The Supreme Court Will Decide Whether Same-Sex Couples Can Marry
The Supreme Court has agreed to hear a case that could end the same-sex marriage debate for the nation.
On Friday, the justices agreed to hear a landmark case that is composed of four challenges to state laws banning same-sex marriage and refusing to recognize same-sex marriages performed in other states. The cases, from Michigan, Ohio, Kentucky, and Tennessee, will be heard together in April, and a ruling will be issued before the SCOTUS’s current term ends in late June.
The court started making steps toward marriage equality with two cases in 2013 — United States v. Windsor, which struck down part of the federal Defense of Marriage Act, making it so the federal government has to recognize same-sex marriages, and Hollingsworth v. Perry, which made California the 13th state to allow them. But the nature of this new case could make same-sex marriage legal in all 50 states, as it asks the justices to rule on a constitutional right to marry.
“This is the beginning of the end game on the freedom to marry,” James Esseks, director of the ACLU Lesbian Gay Bisexual Transgender & AIDS Project, said to USA TODAY.
What’s the likelihood of a decision in favor of marriage equality?
The majority of the public is now showing support for marriage equality, according to last year’s Gallup poll, in which 55% of respondents approved same-sex marriage. Will SCOTUS match this? The new case will ask the judges to decide on two questions: “Does the Fourteenth Amendment require a state to license a marriage between two people of the same sex?” and “Does the Fourteenth Amendment require a state to recognize a marriage between two people of the same sex when their marriage was lawfully licensed and performed out-of-state?”
This case is an an appeal from the 6th Circuit Court of Appeals, where a 2-1 decision ruled that states can set their own definition of marriage and choose which out-of-state marriages to recognize. This was the only federal appeals court to reach that conclusion. “When the courts do not let the people resolve new social issues like this one, they perpetuate the idea that the heroes in these change events are judges and lawyers. Better in this instance, we think, to allow change through the customary political processes, in which the people, gay and straight alike, become the heroes of their own stories,” Judge Jeffrey Sutton wrote in the decision.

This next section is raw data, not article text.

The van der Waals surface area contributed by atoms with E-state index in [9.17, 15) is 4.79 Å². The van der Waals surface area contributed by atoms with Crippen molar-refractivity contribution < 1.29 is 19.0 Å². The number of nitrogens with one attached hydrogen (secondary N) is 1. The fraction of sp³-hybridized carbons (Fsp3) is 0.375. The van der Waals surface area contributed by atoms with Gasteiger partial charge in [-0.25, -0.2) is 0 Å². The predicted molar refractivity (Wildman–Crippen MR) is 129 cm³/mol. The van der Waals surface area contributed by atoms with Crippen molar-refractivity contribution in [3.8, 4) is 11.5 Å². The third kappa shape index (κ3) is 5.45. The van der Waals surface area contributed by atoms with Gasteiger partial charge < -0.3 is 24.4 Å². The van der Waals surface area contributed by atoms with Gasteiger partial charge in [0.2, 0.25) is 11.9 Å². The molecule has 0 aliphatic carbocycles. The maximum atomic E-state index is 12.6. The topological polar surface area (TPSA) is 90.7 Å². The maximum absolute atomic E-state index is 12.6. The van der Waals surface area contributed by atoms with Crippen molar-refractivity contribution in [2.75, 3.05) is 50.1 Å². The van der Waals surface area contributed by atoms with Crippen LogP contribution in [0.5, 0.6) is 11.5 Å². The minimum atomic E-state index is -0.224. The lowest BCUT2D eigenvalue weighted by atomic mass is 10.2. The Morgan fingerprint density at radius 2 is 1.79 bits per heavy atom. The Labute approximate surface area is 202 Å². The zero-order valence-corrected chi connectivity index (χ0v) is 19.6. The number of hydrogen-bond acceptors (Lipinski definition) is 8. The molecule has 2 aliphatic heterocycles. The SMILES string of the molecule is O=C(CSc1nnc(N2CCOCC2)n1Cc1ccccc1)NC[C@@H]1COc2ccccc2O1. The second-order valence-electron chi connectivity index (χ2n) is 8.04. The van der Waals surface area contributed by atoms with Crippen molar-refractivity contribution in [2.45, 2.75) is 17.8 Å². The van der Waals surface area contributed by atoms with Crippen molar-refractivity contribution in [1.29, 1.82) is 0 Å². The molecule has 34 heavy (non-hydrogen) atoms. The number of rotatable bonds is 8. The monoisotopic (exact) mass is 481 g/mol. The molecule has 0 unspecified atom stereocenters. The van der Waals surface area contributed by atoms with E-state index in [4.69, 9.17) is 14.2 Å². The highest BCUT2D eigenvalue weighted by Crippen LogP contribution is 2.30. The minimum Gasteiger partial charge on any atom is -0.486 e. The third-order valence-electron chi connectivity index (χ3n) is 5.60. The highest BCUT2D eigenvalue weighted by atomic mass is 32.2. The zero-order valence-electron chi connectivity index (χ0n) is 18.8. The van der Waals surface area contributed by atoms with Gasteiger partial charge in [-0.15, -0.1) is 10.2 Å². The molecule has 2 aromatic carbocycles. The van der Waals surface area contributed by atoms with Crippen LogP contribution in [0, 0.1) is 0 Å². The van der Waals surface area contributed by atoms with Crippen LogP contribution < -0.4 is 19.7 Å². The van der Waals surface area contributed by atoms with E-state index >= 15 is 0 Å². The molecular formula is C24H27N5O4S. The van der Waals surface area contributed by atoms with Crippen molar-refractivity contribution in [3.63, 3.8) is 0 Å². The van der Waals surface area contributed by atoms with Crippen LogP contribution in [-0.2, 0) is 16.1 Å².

Many have noted that Justice Anthony Kennedy will be key in deciding this case. Kennedy has been working toward equality for the LGBTQ community for 20 years — in 1996, he wrote the opinion in a Colorado dispute over anti-discrimination law and a 2003 decision that struck down a Texas law which criminalized gay sex. Kennedy also wrote the court’s 2013 decisions that struck down part of DOMA and allowed same-sex marriage in California. It remains to be seen whether the rest of the judges are ready to make a decision that has remained contentious in many states.
Marriage equality has come a long way at the state level in since Maine, Maryland, and Washington became the first states to legalize same-sex marriage by vote during the November 2012 elections. It’s now legal in 36 states, though it remains banned in Alabama, Georgia, Kentucky, Michigan, Mississippi, Nebraska, North Dakota, Ohio, and Tennessee, and under court review in Arkansas, Louisiana, Missouri, South Dakota, and Texas.
Movement is still happening. Last summer, when Louisiana upheld a ban on same-sex marriage, it was the first move against same-sex marriage after a streak of 21 consecutive federal court decisions overturning bans since June 2013, according to CNN. In October alone, federal judge John Sedwick ruled that Arizona’s ban on same-sex marriage was unconstitutional; Attorney General Eric Holder announced that federal legal recognition of same-sex marriages would cover to Indiana, Oklahoma, Utah, Virginia, and Wisconsin; the U.S. Supreme Court rejected Alaska’s request to delay allowing same-sex marriages; and a federal judge ruled same-sex marriage to be legal in Wyoming.
The successes for marriage equality continued in November, as a federal judge ruled a Kansas ban on same-sex marriage was unconstitutional. Federal judges in South Carolina and Montana overturned the states’ bans on same-sex marriage. On January 5, the U.S. Supreme Court denied Florida’s petition to extend the stay on allowing same-sex marriages as the case continues though the 11th Circuit Court of Appeals, and on January 12, a federal judge ruled South Dakota’s ban on same-sex marriage to be unconstitutional.